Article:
Eva Hoffman: How to be Bored
A somewhat disappointing read, this. There's lots of good - though hardly original - observation about the dangers of digital distraction and addiction, but the mitigation strategies, while solid (walk, listen to music, read etc,) are hardly ways to be "bored" at all - rather more like middle class distractions.
Viktor E. Frankl: Man's Search for Meaning
This extraordinarily little book is widely regarded as classic but had passed my by until a Tim Ferriss recommendation. In it, Auschwitz survivor and psychiatrist Frankl details his own time in the death camps and extrapolates from the experience the importance of finding meaning in one's life - to survive and to thrive.
John Powell: How Music Works
Not to be confused with the David Byrne book of the same name, this is a more down to earth, but hugely useful introduction to a whole range of topics from the physics of pitch and volume to why no-one is "not musical". British composer and musician Powell writes in an open, engaging way and is at times very funny.
Sam Harris: Waking Up: A Guide to Spirituality Without Religion
Neuroscientist, philosopher and polemicist Sam Harris asks what it means to lead a "spiritual" life as a rationalist/sceptic/atheist. As you'd expect, it's cogently argued and highly persuasive and genuinely offers a practical path for those of us who reject, er, voodoo.
Scott Timberg: Culture Crash: The Killing of the Creative Class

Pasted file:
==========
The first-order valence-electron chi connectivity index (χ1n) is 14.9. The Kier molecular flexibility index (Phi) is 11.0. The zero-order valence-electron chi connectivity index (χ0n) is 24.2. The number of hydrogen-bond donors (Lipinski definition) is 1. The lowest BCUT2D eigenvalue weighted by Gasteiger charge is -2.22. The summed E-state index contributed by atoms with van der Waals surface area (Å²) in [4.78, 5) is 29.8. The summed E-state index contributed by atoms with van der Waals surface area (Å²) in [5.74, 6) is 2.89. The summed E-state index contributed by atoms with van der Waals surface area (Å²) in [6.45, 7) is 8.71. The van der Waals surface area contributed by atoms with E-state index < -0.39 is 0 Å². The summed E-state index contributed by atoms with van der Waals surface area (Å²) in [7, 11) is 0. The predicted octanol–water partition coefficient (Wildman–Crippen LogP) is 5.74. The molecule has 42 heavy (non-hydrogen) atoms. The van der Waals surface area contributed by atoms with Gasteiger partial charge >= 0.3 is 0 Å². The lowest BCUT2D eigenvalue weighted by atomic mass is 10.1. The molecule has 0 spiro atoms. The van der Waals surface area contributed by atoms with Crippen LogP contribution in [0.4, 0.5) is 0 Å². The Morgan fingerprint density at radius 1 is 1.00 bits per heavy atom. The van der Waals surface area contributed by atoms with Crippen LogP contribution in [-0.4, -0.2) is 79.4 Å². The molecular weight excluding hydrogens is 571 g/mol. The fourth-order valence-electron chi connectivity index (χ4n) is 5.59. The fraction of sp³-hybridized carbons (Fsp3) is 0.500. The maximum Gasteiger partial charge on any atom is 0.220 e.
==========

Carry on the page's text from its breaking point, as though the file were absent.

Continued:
This is an essential (and rather overlooked) read for anyone involved in the creative industries, arguing that a perfect storm of tech disruption, celebrity obsession, post-crash economics and cultural philistinism possibly spells the end to any meaningful career in the the arts and culture.
Paul Kildea: Benjamin Britten: A Life In The Twentieth Century
Kildea's lengthy exhaustive portrait of Britten and his art is genuinely an extraordinary achievement. Highly detailed and acute in its musical observations, it's also a great account of classical music in the UK during the 20th century, and a balanced, humane account of a truly complex individual. Moreover, it's beautifully written and at times very funny.
Jaron Lanier: Who Owns the Future?
It's taken me some time to finish Lanier's follow up to You Are Not A Gadget, but not because I don't love it; rather because it's so dense with ideas (not to mention poetic in its expression) that a single page can take a long time to digest. It is, of course, brilliant, but also terrifying, describing a world in which technological determinism creates a tiny global elite and destroys the middle class. Lanier proposes a "humanistic" economic solution but even he seems unsure that it - or any variant - will succeed. The 21st century could be very bleak indeed.
Jared Diamond: Why Is Sex Fun?
File under "not what you think" - this is Diamond at his best, examining the "evolution of human sexuality" in all its forms. It's provocative, of course, but always fascinating at at times very funny indeed.
Matthew B. Crawford: The World Beyond Your Head
Possibly my favourite book of the year. I picked this up because my interest in digital distraction, but this is so much more: it's a paean to the joys - and importance - of having an embodied, skills-based engagement with the world. Sometimes highly academic, sometimes gritty and colloquial, it's always fascinating and inspiring.
David Hendy: Noise: A Human History of Sound and Listening
A highly accessible, non-academic history of sound and its role in human history, from the caves of Chauvet to the favelas of Rio.